Inventories fall

Nonfarm inventories value fell nearly $10 billion in the first quarter of 2020 compared to the fourth quarter of 2019, according to early estimates from the Bureau of Economic Analysis (BEA). The drop is the first sign of contracting inventories since the second quarter of 2018.

February inventory data from the Census Bureau, the most recent available, show a year-over-year increase in inventory for manufacturers but declines for retailers and wholesalers. Meanwhile, manufacturers experienced a year-over-year decrease in sales but retailers and wholesalers saw increased sales in February prior to the shut-down.

I would expect that the inventories pulled forward by those avoiding the China trade war tariffs are depleted. Expect inventories to rise as the pandemic exposes the fragility of just-in-time supply chains for many industries.

Services sector hit hard

The Institute for Supply Management’s nonmanufacturing index fell to 41.8 in April, down from 52.5 in March and the lowest reading since March 2009. Separately, private data firm IHS Markit said on Tuesday its U.S. services index, a survey-based measure of activity in industries such as finance, hotels and transportation, saw its sharpest one-month decline since the survey began in October 2009, falling to a seasonally adjusted 26.7 in April from 39.8 the prior month.

For both surveys a level above 50 indicates expansion, while a level below 50 signals contraction.

Money for nothing

Roughly half of all U.S. workers stand to earn more in unemployment benefits than they did at their jobs before the coronavirus pandemic shut down wide swaths of the U.S. economy. The package of coronavirus stimulus laws Congress passed in March included a $600 boost to weekly unemployment benefits through July 31. As that support is added to state benefits, the average weekly payment to a laid-off worker should rise to about $978, more than many workers received before the crisis hit.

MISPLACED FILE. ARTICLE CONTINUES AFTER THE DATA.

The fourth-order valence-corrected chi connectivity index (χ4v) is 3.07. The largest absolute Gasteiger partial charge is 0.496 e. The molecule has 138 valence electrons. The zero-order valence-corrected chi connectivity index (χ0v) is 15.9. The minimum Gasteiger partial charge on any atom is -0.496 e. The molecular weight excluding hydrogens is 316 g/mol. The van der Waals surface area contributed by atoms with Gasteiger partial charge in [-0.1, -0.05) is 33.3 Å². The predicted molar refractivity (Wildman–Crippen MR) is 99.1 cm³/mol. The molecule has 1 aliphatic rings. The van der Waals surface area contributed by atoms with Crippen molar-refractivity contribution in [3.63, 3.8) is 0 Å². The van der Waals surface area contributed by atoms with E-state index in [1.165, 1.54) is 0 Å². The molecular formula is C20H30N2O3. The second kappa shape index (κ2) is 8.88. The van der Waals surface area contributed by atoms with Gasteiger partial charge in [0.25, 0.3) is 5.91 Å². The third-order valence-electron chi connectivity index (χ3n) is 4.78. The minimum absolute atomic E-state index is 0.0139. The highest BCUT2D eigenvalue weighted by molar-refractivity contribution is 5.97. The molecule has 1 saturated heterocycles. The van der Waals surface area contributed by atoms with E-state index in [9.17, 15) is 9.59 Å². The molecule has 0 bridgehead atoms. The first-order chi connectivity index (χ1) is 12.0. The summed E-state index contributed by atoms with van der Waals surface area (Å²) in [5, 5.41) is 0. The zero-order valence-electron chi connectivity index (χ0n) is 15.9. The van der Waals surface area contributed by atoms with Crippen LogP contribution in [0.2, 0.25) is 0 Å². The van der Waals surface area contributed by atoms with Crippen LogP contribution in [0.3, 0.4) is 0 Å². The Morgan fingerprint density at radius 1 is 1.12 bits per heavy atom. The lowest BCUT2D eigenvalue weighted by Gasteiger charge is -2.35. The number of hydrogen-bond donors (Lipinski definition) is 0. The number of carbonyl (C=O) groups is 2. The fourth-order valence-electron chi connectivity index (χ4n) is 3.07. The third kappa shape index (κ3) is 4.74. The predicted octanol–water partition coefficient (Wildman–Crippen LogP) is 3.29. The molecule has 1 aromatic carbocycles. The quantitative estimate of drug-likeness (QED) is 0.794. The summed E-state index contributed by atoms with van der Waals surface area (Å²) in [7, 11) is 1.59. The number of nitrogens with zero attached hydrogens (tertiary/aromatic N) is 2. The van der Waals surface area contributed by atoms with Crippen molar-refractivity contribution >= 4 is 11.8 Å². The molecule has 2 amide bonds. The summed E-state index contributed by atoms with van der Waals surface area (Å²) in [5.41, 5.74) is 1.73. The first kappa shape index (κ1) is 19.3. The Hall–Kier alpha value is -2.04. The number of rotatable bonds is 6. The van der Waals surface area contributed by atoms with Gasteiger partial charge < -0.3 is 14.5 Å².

The stimulus measure means many low-wage workers will avoid significant harm to their finances in the coming months, it puts money in consumers’ pockets, and puts the U.S. economy on firmer footing to rebound. The enhanced benefits also create disincentives that might hamper efforts by employers to recall workers at a time when some states are trying to reopen their economies.

Manufacturing suffers

The Institute for Supply Management said Friday its manufacturing index fell to 41.5 percent from 49.1 percent in March. That was the lowest level since April 2009.

A sub-index for manufacturing production fell to 27.5 in April, the lowest reading in records going back to January 1948. A sub-index of employment likewise declined to the lowest level since 1949 as firms laid off or furloughed employees due to sharply reduced demand and social-distancing rules.

A separate gauge of U.S. manufacturing also showed output in April fell the most on record as firms shut down and canceled orders to halt the spread of the coronavirus. The U.S. manufacturing purchasing managers’ index fell to 36.1 in April from 48.5 in March, according to IHS Markit. The reading was the lowest in 11 years.

More business doesn’t help

A surge in business during an outbreak doesn’t help as Amazon and UPS experienced a rise in eCommerce orders recently.